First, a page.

Busy Beavers

Beavers cropped

By Nick J Webb [CC BY 2.0], via Flickr

It’s no wonder Alice snaps at her father-in-law during a boozy dinner and welcome home for Philippe, the estate manager’s son. Roughly 39 minutes into Tu seras mon fils, vintner Paul de Marseul insults his son as he frets about the inferior nez his grandson will inherit from him before the baby has even been conceived. He then offers to share his almanac, complete with info on the most fertile season to speed things along. Martin’s wife puts him in his place with a line about their sex life that gets the job done.

To say On baise comme des castors is a crude but apparently not uncommon expression in France. Generalize, though, about references to beavers (subtitled as “rabbits”) and you’re on your way to a serious misinterpretation of Simone de Beauvoir, literary firebrand and first lady of modern feminism in France.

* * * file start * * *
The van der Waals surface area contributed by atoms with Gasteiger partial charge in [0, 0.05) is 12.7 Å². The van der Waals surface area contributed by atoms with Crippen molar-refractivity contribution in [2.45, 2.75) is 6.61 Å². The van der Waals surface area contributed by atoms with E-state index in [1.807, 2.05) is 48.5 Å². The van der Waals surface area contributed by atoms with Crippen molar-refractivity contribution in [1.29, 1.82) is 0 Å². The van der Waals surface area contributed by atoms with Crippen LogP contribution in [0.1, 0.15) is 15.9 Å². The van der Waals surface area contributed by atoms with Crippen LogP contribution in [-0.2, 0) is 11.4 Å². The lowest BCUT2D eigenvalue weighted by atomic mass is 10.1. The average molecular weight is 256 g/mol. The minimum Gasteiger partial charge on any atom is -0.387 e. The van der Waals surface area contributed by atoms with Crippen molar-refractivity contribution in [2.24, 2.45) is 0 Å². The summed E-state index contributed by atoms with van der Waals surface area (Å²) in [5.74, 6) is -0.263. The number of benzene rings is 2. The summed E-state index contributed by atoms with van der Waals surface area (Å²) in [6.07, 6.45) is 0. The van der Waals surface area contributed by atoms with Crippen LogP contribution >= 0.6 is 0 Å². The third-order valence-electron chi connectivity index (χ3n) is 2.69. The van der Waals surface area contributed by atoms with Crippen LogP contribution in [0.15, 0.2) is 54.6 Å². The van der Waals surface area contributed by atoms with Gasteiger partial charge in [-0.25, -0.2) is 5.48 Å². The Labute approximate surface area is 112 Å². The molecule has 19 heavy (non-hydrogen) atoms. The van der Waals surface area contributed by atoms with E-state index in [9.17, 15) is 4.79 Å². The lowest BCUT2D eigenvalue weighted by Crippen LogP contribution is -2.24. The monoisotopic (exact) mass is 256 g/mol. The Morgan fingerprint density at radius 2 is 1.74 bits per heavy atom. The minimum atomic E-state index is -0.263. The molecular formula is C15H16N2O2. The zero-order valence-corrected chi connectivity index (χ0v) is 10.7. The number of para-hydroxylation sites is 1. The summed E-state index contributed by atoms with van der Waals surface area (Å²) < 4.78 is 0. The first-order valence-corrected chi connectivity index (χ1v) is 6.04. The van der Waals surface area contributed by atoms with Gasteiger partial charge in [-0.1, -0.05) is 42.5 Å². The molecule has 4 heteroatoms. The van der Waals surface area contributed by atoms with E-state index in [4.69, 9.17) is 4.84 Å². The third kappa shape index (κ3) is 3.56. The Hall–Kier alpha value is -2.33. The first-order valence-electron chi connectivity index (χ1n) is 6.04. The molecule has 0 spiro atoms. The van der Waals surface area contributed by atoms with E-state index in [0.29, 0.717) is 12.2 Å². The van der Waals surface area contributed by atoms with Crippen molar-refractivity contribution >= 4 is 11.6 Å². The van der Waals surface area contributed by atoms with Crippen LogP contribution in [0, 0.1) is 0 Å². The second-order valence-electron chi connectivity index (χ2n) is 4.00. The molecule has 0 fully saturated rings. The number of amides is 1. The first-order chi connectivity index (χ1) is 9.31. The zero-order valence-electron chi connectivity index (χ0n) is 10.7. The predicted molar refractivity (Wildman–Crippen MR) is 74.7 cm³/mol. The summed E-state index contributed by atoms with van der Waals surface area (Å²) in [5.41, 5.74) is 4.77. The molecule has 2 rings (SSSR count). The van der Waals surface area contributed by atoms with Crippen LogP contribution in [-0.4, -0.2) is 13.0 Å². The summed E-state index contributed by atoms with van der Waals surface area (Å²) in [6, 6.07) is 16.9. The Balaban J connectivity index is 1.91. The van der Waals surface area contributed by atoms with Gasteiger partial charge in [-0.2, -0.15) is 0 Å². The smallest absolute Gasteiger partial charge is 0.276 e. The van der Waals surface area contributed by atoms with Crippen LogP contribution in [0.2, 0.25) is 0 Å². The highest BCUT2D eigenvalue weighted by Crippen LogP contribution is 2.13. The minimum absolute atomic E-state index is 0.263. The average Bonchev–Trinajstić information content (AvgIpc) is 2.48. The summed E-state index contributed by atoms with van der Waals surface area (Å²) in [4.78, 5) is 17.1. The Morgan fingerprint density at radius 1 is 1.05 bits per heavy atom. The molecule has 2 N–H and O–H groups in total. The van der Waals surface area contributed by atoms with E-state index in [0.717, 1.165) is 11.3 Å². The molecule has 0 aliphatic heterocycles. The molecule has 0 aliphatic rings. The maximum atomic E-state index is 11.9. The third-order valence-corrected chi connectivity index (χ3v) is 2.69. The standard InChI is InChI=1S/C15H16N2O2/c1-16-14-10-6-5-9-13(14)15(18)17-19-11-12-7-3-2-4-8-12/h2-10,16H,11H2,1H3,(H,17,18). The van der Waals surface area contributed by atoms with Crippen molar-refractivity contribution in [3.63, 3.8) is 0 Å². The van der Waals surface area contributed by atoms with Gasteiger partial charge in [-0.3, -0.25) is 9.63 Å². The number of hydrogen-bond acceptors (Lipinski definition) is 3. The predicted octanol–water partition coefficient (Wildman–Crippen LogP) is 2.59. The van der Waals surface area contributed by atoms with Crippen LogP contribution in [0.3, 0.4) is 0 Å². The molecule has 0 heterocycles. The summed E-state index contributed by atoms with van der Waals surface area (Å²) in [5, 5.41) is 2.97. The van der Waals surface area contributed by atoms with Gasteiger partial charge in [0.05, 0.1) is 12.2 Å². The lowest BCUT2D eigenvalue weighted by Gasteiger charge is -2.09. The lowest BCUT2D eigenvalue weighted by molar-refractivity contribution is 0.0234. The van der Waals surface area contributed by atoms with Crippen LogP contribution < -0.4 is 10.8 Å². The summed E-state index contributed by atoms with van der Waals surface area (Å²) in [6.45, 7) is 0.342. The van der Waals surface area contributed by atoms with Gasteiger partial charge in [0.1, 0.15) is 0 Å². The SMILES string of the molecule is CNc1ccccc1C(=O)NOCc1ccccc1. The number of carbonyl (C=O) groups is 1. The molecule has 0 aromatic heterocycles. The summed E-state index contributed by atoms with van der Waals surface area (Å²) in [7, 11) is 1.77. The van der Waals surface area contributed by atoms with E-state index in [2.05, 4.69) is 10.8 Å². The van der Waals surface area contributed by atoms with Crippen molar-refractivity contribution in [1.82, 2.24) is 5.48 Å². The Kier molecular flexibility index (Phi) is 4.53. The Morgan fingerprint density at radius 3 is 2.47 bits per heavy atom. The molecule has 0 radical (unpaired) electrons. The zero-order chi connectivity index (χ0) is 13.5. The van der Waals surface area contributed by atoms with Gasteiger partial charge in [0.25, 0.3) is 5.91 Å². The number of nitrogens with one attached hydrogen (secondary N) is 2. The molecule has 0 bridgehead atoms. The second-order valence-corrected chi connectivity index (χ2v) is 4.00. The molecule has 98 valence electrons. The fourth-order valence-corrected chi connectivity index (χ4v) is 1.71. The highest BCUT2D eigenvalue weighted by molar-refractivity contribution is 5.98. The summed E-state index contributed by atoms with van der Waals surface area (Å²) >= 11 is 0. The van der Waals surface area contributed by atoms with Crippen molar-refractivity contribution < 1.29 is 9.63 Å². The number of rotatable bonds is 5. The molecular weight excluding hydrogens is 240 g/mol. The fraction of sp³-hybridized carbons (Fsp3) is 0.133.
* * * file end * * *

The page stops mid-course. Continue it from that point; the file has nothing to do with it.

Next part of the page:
Assuming that writer Jean-Paul Sartre, founder of Existentialism and political activist, addressed his romantic and intellectual partner as Le Castor because of her sexual propensities wasn’t all that illogical. After all, the pair was notoriously unfaithful to each other during the course of their long partnership with some hyper funky relationships between Sartre, Beauvoir, and several of her students, but all this has little to do with the sobriquet. Travel down to page five of Paysages sartriens, a useful guide provided by the Bibliothèque nationale de France, to discover the loftier genesis of her surnom, but take your time as you do. For Sartre, writing in a public place was an intellectual necessity as the map of their favorite hangouts attests. He wanted to work au milieu de la foule, a far cry from Proust and his cork-lined room constructed to silence a noisy world.

It’s worth noting that Sartre eventually left those cafes and decamped to an apartment on rue Bonaparte and his widowed mother in 1945, the year following the first production of his play No Exit. This time I tried not to leap to any conclusions about L’enfer c’est les autres and the noisy cafes he abandoned. Here’s Sartre himself on his thematic intentions for Huis Clos.

— Linda

Leave a Reply

Your email address will not be published. Required fields are marked *

5 × 5 =

This site uses Akismet to reduce spam. Learn how your comment data is processed.

All original content on these pages is fingerprinted and certified by Digiprove